Public safety, education and business top Kiley's concerns

Assembly candidate has Granite Bay roots
By: Steve Archer, Reporter
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Kevin Kiley, the Republican Party candidate for the 6th Assembly District, said Friday growing up in the area provided him with opportunities and he wants to give back to the community through public service.

I was very fortunate to grow up in this area,” Kiley told The Lincoln News Messenger. “I was a member of the fifth graduating class of Granite Bay High School and I owe everything to this community and the opportunities I had growing up there.”

A former deputy state Attorney General, Kiley said he wants “to try to work to turn around some of the misguided policies that have harmed our state.”

While with the state Attorney General’s office, Kiley worked on a variety of cases, including murder, attempted murder, welfare fraud, and elder abuse and sex offenses against minors.

Kiley blames Proposition 47, passed in 2014, for an increase in crime “the likes of which California hasn’t seen in some time.” Prop. 47 reduced certain drug possession felonies to misdemeanors and required misdemeanor sentencing for petty theft, receiving stolen property and forging or writing bad checks when the amount is $950 or less.

“It is a direct result of a series of measures that have really started to have an adverse effect, including on the communities of this district,” Kiley said. “There are laws that are not in the interests of public safety or in the interests of rehabilitation.”

“I want to try and halt this dangerous course and there are a few things that could be done to correct the consequences of Prop. 47,” Kiley added. “For example, repeating the same crime should get a harsher penalty; possession of the date-rape drug, with the intent to rape, should be a felony; and stealing a gun should be a felony.”

Kiley said he believes voters “have a chance to not make the same mistake by defeating Prop. 57.”

 Proposition 57 would provide parole for people with non-violent convictions who complete the full sentence of their primary offense.

“Certainly, the victims of their crimes do not consider them non-violent,” Kiley said. “Prop. 47 proponents mislead voters. Prop. 57 doesn’t give voters a realistic sense of the consequences of voting for it.”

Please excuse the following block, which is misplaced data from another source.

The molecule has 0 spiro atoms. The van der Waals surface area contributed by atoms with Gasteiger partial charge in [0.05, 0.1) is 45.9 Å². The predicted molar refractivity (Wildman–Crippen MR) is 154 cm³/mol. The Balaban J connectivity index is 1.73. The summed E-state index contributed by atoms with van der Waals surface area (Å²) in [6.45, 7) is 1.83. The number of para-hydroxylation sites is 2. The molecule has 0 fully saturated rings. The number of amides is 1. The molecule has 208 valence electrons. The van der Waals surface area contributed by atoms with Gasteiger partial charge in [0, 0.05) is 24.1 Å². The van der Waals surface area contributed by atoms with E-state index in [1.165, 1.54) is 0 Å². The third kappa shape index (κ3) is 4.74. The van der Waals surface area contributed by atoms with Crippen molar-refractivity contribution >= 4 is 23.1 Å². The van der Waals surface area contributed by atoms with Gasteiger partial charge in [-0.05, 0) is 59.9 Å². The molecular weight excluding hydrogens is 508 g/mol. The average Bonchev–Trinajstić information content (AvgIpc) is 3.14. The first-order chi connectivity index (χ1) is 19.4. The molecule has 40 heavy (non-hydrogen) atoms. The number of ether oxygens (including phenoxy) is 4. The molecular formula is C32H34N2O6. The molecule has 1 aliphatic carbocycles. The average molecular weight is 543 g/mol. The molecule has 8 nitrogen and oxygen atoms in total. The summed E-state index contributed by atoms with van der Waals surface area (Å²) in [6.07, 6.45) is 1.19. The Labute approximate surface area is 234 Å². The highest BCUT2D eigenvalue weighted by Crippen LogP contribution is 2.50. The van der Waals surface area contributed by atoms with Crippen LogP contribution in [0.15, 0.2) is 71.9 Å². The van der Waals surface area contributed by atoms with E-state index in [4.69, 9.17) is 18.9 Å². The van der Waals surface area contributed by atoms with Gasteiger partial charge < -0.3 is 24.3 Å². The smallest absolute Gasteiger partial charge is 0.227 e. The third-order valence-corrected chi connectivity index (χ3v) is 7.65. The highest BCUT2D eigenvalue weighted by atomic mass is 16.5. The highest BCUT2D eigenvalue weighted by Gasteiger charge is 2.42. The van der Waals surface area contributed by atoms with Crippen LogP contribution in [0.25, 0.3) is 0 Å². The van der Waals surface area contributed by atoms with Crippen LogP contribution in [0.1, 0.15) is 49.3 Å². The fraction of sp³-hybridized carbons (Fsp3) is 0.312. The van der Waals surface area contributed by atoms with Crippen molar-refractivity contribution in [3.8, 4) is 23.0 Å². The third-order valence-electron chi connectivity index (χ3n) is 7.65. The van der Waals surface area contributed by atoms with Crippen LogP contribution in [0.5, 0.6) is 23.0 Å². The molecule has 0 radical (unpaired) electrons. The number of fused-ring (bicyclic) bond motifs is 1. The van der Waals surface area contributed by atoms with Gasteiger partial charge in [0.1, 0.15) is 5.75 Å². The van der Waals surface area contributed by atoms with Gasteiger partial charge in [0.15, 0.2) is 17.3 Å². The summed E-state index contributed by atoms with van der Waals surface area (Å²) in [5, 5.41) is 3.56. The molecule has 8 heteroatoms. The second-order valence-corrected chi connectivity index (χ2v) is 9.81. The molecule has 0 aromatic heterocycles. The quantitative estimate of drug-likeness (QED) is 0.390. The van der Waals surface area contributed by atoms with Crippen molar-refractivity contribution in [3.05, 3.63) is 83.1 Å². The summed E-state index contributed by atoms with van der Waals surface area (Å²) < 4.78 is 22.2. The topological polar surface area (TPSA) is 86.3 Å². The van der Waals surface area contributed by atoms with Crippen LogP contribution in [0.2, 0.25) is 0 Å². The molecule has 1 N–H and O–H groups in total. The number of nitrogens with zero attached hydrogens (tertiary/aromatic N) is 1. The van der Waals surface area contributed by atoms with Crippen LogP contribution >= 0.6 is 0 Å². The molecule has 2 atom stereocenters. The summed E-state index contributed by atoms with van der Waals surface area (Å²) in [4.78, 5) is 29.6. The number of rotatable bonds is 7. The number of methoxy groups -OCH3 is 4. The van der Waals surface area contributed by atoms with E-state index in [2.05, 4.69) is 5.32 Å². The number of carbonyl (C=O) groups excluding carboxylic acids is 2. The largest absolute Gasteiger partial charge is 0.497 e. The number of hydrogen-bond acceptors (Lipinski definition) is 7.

Deciding to run for the 6th Assembly District

“It was a process of a few months. It was not a snap decision to run,” Kiley said.” I did not make it quickly.”

“People in our area are frustrated with the kind of government we’ve been getting in California,” Kiley added. “The legislature has been dominated by the Democrat Party and their policies are out of step with this area.”

Kiley said the GOP has a real re-building process ahead and added he wants to be a part of that effort while restoring some balance in the legislature.

“Our voice can be heard and it matters in the legislature,” Kiley said. “I think, as a legislator, you have a duty to represent the interests of your constituents and figure out ways to find common ground with the other side, especially as a member of the minority party.

“I think that’s what most people want; they’re tired of people in government talking over each other,” Kiley added. “We have to roll up our sleeves and find common-sense ways to solve the problems that affect all of us.”

Business climate here among the worse in the country

Kiley said he believes the business climate in California is among the worse in the country.

“The legislature and state agencies come up with new and interesting ways to make life difficult for business owners, especially small business,” Kiley said. “Every job that leaves California is a job a young person could use to build their future.”

Kiley said he wants to work with the other side of the aisle to find ways to make California a more attractive place for business. Kiley said he would seek changes in employment law.

“There is limited flexibility for employers and employees regarding work schedules,” Kiley said. “Also, there is a lot of ambiguity as far as how employees are classified and over-time rules.”

“And there are way too many frivolous lawsuits in California,” Kiley said. “There are things we could do to lower the liability businesses face.”

Kiley added that he would take legislative over-sight seriously.

“Some regulations are outdated and some agencies overstep their bounds,” Kiley said. “Once a bill is passed, we have to make sure it is implemented and does not exceed its scope.”

Education is important

Kiley, a former high school teacher in Los Angeles, said he cares about education. He taught 10th-grade English and also started and coached a high school debate team.

“I want to see more opportunities for kids across our state,” Kiley said.

Local events

Kiley will have a fundraiser Aug. 27 in Loomis with former Gov. Pete Wilson as the guest. Details of the fundraiser were not available, as of press time.